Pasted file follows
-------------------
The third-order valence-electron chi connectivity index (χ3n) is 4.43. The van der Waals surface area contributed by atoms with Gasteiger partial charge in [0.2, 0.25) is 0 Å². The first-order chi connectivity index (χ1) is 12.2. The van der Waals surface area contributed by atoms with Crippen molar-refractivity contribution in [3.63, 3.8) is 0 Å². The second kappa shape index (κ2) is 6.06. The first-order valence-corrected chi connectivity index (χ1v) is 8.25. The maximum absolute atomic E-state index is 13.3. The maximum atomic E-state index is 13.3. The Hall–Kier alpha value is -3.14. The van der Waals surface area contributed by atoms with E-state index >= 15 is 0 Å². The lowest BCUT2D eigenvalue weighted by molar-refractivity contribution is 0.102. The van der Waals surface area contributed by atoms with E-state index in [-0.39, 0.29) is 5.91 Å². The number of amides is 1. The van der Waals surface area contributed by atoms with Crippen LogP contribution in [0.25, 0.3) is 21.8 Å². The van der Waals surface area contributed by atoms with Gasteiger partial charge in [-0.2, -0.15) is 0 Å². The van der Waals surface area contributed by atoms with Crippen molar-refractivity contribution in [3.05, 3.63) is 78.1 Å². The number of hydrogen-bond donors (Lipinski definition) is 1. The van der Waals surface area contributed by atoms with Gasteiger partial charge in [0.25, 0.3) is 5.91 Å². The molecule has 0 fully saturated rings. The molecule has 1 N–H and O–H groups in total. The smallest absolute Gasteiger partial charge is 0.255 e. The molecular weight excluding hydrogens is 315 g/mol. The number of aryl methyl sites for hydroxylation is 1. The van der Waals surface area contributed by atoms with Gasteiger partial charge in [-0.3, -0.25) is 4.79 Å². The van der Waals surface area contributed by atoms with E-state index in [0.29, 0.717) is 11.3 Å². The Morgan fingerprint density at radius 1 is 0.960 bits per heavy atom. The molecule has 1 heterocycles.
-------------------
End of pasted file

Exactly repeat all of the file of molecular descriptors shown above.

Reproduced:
The third-order valence-electron chi connectivity index (χ3n) is 4.43. The van der Waals surface area contributed by atoms with Gasteiger partial charge in [0.2, 0.25) is 0 Å². The first-order chi connectivity index (χ1) is 12.2. The van der Waals surface area contributed by atoms with Crippen molar-refractivity contribution in [3.63, 3.8) is 0 Å². The second kappa shape index (κ2) is 6.06. The first-order valence-corrected chi connectivity index (χ1v) is 8.25. The maximum absolute atomic E-state index is 13.3. The maximum atomic E-state index is 13.3. The Hall–Kier alpha value is -3.14. The van der Waals surface area contributed by atoms with E-state index >= 15 is 0 Å². The lowest BCUT2D eigenvalue weighted by molar-refractivity contribution is 0.102. The van der Waals surface area contributed by atoms with E-state index in [-0.39, 0.29) is 5.91 Å². The number of amides is 1. The van der Waals surface area contributed by atoms with Crippen LogP contribution in [0.25, 0.3) is 21.8 Å². The van der Waals surface area contributed by atoms with Gasteiger partial charge in [-0.2, -0.15) is 0 Å². The van der Waals surface area contributed by atoms with Crippen molar-refractivity contribution in [3.05, 3.63) is 78.1 Å². The number of hydrogen-bond donors (Lipinski definition) is 1. The van der Waals surface area contributed by atoms with Gasteiger partial charge in [0.25, 0.3) is 5.91 Å². The molecule has 0 fully saturated rings. The molecule has 1 N–H and O–H groups in total. The smallest absolute Gasteiger partial charge is 0.255 e. The molecular weight excluding hydrogens is 315 g/mol. The number of aryl methyl sites for hydroxylation is 1. The van der Waals surface area contributed by atoms with Gasteiger partial charge in [-0.3, -0.25) is 4.79 Å². The van der Waals surface area contributed by atoms with E-state index in [0.29, 0.717) is 11.3 Å². The Morgan fingerprint density at radius 1 is 0.960 bits per heavy atom. The molecule has 1 heterocycles.